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And wisely tell what hour o' th' day
The clock does strike by Algebra.
- Samuel Butler (1), Hudibras
(pt. I, canto I, 125)
In mathematics he was greater
Than Tycho Brahe, or Erra Pater;
For he, by geometric scale,
Could take the size of pots of ale.
- Samuel Butler (1), Hudibras
(pt. I, canto I, l. 119)
The languages, especially the dead,
The sciences, and most of all the abstruse,
The arts, at least all such as could be said
To be the most remote from common use,
In all these he was much and deeply read.
- Lord Byron (George Gordon Noel Byron),
Don Juan (canto I, st. 40)
In order to learn, one must change one's mind.
- Orson Scott Card
The three foundations of learning: Seeing much, suffering much, and studying much.
- attributed to Catherall
And gladly wolde he lerne and gladly teche.
- Geoffrey Chaucer, The Canterbury Tales
(prologue, l. 308)
Wear your learning like your watch, in a private pocket; and do not pull it out and strike it, merely to show that you have one.
- 4th Earl of Chesterfield, Philip Dormer Stanhope
Learning is a kind of natural food for the mind.
[Lat., Doctrina est ingenii naturale quoddam pabulum.]
- Cicero (Marcus Tullius Cicero) (often called "Tully" for short),
adapted from "Acad. Quaest.", 4, 41
Learning maketh young men temperate, is the comfort of old age, standing for wealth with poverty, and serving as an ornament to riches.
- Cicero (Marcus Tullius Cicero) (often called "Tully" for short)
The Chinese, whom it might be well to disparage less and imitate more, seem almost the only people among whom learning and merit have the ascendency, and wealth is not the standard of estimation.
- William Benton Clulow
When Honor's sun declines, and Wealth takes wings,
Then Learning shines, the best of precious things.
- Edward Cocker, Urania
Learning gives us a fuller conviction of the imperfections of our nature; which one would think, might dispose us to modesty.
- Jeremy Collier
He that would thoroughly accomplish himself for the government of human affairs, should have a wisdom that can look forward into things that are present, and a learning that can look back into things that are past. * * * Wisdom, however, and learning, should go hand in hand, they are so beautifully qualified for mutual assistance. But it is better to have wisdom without learning, than learning without wisdom; just as it is better to beg rich wit out being the possessor of a mine, than to be the possessor of a mine without being rich.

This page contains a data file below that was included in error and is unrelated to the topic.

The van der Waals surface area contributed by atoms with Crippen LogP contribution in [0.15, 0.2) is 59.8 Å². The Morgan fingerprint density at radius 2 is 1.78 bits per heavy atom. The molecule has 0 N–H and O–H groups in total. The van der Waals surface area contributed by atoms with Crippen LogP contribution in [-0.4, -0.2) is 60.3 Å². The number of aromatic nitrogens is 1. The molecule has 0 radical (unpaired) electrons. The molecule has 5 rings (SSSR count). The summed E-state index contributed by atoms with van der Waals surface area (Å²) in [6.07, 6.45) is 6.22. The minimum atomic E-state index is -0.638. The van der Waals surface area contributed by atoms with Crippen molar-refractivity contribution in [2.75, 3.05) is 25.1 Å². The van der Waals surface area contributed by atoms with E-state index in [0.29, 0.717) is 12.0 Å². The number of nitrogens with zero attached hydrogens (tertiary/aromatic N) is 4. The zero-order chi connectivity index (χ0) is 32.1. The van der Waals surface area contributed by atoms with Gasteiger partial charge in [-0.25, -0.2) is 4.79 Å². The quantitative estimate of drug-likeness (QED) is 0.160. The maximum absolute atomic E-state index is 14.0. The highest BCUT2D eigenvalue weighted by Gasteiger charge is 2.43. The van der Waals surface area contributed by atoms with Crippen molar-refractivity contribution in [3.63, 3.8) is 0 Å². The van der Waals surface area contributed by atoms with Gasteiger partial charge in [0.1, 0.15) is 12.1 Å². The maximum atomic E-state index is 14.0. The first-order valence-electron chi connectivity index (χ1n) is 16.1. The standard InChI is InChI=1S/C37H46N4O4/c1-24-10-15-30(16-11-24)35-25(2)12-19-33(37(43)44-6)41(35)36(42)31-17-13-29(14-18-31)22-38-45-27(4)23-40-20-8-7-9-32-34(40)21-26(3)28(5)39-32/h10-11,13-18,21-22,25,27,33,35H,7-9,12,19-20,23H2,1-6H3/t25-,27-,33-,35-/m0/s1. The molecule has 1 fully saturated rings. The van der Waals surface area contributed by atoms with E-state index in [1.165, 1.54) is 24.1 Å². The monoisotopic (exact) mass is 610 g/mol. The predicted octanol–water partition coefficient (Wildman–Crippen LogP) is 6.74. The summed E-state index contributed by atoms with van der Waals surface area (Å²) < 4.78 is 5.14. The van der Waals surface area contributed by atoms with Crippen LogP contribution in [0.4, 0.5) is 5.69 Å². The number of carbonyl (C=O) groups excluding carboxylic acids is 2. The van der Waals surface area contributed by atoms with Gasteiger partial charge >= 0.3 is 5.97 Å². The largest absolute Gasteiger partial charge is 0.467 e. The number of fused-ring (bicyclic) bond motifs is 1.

- Charles Caleb Colton
Learn avidly. Question repeatedly what you have learned. Analyze it carefully. Then put what you have learned into practice intelligently.
Learning without thought is labor lost; thought without learning is perilous.
- Confucius, Analects (bk. II, ch. XV)
There is the love of knowing without the love of learning; the beclouding here leads to dissipation of mind.
- Confucius, Analects (bk. XVII, ch. VIII)
Learning itself, received into a mind
By nature weak, or viciously inclined,
Serves but to lead philosophers astray,
Where children would with ease discern the way.
- William Cowper
Here the heart
May give a useful lesson to the head,
And learning wiser grow without his books.
- William Cowper, Task
(bk. VI, Winter Walk at Noon, l. 85)
Learning is better worth than house or land.
- George Crabbe
Consider what you came from: you are Greeks! You were not born
to live like mindless brutes but to follow paths of excellence and knowledge.
- Dante ("Dante Alighieri"),
The Divine Comedy
(Inferno, canto XXVI, l. 118-20)
Seeing much, suffering much, and studying much, are the three pillars of learning.
- Benjamin Disraeli, 1st Earl of Beaconsfield
To the devil with those who published before us.
[Lat., Pereant qui ante nos nostra dixerunt.]
- Aelius Donatus,
quoted by St. Jerome, his pupil
Next these learn'd Jonson in this list I bring
Who had drunk deep of the Pierian Spring.
- Michael Drayton, Of Poets and Poesie
It is the worst of madness to learn what has to be unlearnt.
[Lat., Extremae est dementiae discere dediscenda.]
- Desiderius Gerhard Erasmus,
De Ratione Studii
There is no other Royal path which leads to geometry.
to Ptolemy I, see Phoclus' "Commentaries on Euclid's Elements", bk. II, ch. IV
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